“It’s all outside of me, it should only be ‘captured’, a bit like when you go to the park and try to catch the most colorful butterflies with a small net”
AT: Where are you from and how/why you start engaging to art?
MF: I come from music, I have always been interested in composition and in electronic music but my impact with painting came 4 years ago when I decided to exchange my knowledge on the digital part related to sound in image, so I started to paint my components. I realized that by changing the management of mp3 audio files I could open them in Photoshop and thus obtain an image file derived from the audio data I recorded.
AT: Are there any person that have been significant in your progression as an artist?
MF: I have always looked at Roman Opalka’s work as inspiration for his conceptual determination in carrying out his work that has always motivated me strongly. I could make many names because every day I reconsider my key points even if I’ve always tried to make my way.
AT: What’s your first approach to the work? Where does your process start?
MF: My process starts by going to places that are often not accessible to the common people, embarking on journeys. I go to environments that can offer me interesting cues at the audio level, mount a microphone and register for hours, even for hours, the surrounding sounds that the environment offers me. The sound choice part is the longest part in my work. Arriving in the studio I convert the material into a graphic and start painting the glitches created by the PC based on the audio recorded on the outside.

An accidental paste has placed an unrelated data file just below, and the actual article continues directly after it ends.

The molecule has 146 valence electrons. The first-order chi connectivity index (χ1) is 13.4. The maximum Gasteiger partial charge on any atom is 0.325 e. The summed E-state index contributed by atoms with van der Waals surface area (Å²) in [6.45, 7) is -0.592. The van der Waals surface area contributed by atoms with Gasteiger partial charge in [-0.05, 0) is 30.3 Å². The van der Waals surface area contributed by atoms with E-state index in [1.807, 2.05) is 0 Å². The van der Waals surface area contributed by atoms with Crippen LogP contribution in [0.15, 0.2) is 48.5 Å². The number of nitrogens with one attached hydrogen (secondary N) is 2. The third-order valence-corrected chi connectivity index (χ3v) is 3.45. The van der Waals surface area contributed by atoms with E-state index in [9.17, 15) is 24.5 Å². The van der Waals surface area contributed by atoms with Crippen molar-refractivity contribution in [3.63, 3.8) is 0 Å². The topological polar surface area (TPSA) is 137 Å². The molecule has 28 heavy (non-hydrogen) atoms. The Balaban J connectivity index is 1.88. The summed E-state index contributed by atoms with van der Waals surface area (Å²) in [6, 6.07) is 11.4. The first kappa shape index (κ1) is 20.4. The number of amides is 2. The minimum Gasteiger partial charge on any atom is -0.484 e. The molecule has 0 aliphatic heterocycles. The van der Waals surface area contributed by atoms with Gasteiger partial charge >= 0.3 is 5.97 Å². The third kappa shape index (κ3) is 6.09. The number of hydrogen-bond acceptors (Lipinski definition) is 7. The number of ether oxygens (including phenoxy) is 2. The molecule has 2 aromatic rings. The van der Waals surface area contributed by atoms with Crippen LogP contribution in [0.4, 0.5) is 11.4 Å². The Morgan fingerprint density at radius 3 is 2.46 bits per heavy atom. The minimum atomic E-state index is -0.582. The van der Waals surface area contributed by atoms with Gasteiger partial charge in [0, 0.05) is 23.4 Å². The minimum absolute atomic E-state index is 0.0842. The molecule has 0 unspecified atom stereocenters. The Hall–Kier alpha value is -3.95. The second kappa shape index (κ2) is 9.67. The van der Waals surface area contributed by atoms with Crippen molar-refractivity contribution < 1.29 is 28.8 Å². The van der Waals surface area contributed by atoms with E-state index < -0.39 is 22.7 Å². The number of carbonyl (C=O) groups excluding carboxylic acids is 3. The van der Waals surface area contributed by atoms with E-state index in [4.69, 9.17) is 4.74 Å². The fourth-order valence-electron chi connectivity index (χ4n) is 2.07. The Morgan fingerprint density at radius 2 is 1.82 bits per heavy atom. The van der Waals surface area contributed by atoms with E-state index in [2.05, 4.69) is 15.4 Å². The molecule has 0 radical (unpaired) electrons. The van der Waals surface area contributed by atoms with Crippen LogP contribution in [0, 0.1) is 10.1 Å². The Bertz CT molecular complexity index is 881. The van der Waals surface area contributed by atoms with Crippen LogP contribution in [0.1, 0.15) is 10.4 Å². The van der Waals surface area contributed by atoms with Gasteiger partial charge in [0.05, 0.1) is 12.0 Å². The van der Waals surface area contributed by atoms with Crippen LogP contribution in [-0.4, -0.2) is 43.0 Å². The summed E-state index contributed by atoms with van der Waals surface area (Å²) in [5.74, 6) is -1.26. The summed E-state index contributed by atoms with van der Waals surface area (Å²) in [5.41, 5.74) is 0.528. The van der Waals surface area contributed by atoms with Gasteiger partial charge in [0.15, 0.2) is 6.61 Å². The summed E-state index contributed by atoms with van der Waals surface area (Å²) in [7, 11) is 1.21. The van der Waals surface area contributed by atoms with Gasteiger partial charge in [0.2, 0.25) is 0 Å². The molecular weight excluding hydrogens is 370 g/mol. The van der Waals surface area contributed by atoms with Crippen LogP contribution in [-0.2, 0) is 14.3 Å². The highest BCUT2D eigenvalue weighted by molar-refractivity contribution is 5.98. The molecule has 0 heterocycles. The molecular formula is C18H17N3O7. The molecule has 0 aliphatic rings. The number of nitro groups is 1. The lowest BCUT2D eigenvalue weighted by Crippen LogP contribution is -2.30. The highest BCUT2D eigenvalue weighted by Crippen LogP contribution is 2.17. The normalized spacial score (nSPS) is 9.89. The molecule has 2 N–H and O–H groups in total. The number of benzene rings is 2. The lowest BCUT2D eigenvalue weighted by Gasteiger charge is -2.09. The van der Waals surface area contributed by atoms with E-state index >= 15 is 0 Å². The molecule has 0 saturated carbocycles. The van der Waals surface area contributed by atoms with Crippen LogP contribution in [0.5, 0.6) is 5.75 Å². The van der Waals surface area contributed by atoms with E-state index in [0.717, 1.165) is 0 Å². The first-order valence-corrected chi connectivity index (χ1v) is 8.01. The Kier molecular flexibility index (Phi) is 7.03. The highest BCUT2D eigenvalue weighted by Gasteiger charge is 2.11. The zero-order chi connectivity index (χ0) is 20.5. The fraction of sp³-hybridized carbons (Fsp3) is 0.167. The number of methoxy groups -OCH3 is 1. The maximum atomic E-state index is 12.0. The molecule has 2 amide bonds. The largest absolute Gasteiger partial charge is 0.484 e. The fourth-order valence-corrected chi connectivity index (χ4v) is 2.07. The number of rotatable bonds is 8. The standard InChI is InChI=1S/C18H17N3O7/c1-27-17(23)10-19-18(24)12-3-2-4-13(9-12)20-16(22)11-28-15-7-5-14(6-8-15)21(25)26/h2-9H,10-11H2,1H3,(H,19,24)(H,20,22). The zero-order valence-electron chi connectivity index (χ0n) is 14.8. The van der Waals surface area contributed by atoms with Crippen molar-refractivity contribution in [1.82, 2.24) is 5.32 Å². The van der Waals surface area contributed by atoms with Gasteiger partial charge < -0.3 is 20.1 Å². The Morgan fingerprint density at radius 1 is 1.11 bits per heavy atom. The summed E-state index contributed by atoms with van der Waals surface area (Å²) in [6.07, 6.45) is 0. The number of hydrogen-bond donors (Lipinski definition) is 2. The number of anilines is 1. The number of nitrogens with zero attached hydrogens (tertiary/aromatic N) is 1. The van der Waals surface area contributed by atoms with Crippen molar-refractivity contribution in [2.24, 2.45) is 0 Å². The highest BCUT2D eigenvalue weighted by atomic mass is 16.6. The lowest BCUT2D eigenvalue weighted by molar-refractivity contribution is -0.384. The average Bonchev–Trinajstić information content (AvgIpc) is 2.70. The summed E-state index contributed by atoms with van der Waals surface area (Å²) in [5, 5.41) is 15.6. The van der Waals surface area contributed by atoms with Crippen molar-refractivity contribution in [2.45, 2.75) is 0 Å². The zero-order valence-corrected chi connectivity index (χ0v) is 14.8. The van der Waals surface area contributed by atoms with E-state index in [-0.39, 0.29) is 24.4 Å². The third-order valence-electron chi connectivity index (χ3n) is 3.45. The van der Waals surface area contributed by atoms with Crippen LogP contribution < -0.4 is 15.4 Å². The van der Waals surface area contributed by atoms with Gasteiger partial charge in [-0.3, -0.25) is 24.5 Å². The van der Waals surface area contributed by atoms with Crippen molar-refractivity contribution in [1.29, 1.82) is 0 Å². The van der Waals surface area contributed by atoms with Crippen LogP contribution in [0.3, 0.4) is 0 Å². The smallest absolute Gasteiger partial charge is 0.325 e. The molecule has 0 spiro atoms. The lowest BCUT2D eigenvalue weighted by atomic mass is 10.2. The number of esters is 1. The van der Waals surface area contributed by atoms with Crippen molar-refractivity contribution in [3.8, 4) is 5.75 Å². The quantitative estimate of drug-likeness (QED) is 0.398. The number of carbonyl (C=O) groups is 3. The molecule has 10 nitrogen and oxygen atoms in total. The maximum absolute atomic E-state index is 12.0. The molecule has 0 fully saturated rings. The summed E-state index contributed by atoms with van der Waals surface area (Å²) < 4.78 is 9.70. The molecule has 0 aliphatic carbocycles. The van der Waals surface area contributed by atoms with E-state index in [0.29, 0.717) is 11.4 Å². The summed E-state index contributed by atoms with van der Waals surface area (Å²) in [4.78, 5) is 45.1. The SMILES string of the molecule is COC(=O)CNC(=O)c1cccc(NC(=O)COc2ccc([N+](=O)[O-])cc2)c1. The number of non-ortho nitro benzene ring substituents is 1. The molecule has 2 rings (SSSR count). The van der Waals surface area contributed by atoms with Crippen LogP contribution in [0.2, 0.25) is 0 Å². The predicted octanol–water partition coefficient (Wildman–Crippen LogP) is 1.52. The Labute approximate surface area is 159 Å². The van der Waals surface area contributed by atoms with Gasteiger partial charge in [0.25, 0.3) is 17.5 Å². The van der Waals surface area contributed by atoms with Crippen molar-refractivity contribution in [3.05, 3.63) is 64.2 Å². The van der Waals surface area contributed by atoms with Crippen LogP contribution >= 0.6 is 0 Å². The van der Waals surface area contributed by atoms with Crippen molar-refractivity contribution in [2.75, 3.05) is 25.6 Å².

“FP54_115 / FP54_715”, sound recorded 160×120 cm / 200×140 cm, oil and ink on canvas, 2017
AT: What are your favourite tools and materials for working?
MF: In my practice I use microphones for environmental recording of good quality audio, a lot of patience and, obviously, oil and canvas as more conventional instruments.
AT: Do you leave your work open to interpretation? Or do you think the viewer should engage with your work in a specific way?
MF: The interaction that I propose to achieve is emotional. I like the idea that the viewer in a show can move part of himself by observing the lines/glitches of my works, after all if it is true that every image is potentially carrying a message: my images produced by a PC can also generate a reaction and this intrigues me. I enroll my work in the new artistic aesthetic current known to exalt bring attention to digital images created by machines.
AT: How do you feel while you are working? You think of the final result?
MF: I like working, being in the studio and watching the tracks recorded during the day otherwise I wouldn’t do what I do. In my work the final result should not be thought, it should be discovered instead. Always arrive an instant when you are in the studio and you realize that everything coincides, that your reasonings lead to a common result. In that moment you understand that you have to take a break because you have reached a good stage.